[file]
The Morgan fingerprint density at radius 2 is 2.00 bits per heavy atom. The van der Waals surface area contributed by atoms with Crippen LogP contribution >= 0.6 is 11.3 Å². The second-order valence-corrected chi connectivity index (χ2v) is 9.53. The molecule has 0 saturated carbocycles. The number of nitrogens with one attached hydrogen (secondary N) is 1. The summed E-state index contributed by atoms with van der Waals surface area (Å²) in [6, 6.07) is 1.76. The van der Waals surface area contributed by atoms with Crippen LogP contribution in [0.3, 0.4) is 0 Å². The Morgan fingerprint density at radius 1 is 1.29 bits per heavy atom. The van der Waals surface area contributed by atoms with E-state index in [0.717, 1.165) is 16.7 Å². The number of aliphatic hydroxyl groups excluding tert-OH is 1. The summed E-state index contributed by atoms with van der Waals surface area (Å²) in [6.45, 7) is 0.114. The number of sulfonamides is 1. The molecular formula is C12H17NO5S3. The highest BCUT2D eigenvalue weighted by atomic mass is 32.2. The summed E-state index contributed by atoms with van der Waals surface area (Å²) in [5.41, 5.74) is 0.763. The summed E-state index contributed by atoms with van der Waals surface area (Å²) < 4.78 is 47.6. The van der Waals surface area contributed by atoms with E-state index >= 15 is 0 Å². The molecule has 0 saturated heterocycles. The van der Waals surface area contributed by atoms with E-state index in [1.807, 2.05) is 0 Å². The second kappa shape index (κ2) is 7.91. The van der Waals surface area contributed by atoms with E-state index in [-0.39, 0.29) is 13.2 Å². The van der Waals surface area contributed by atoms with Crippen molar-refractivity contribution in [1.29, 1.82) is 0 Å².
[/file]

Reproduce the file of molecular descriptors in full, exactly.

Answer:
The Morgan fingerprint density at radius 2 is 2.00 bits per heavy atom. The van der Waals surface area contributed by atoms with Crippen LogP contribution >= 0.6 is 11.3 Å². The second-order valence-corrected chi connectivity index (χ2v) is 9.53. The molecule has 0 saturated carbocycles. The number of nitrogens with one attached hydrogen (secondary N) is 1. The summed E-state index contributed by atoms with van der Waals surface area (Å²) in [6, 6.07) is 1.76. The van der Waals surface area contributed by atoms with Crippen LogP contribution in [0.3, 0.4) is 0 Å². The Morgan fingerprint density at radius 1 is 1.29 bits per heavy atom. The van der Waals surface area contributed by atoms with E-state index in [0.717, 1.165) is 16.7 Å². The number of aliphatic hydroxyl groups excluding tert-OH is 1. The summed E-state index contributed by atoms with van der Waals surface area (Å²) in [6.45, 7) is 0.114. The number of sulfonamides is 1. The molecular formula is C12H17NO5S3. The highest BCUT2D eigenvalue weighted by atomic mass is 32.2. The summed E-state index contributed by atoms with van der Waals surface area (Å²) in [5.41, 5.74) is 0.763. The summed E-state index contributed by atoms with van der Waals surface area (Å²) < 4.78 is 47.6. The van der Waals surface area contributed by atoms with E-state index >= 15 is 0 Å². The molecule has 0 saturated heterocycles. The van der Waals surface area contributed by atoms with E-state index in [1.807, 2.05) is 0 Å². The second kappa shape index (κ2) is 7.91. The van der Waals surface area contributed by atoms with E-state index in [-0.39, 0.29) is 13.2 Å². The van der Waals surface area contributed by atoms with Crippen molar-refractivity contribution in [1.29, 1.82) is 0 Å².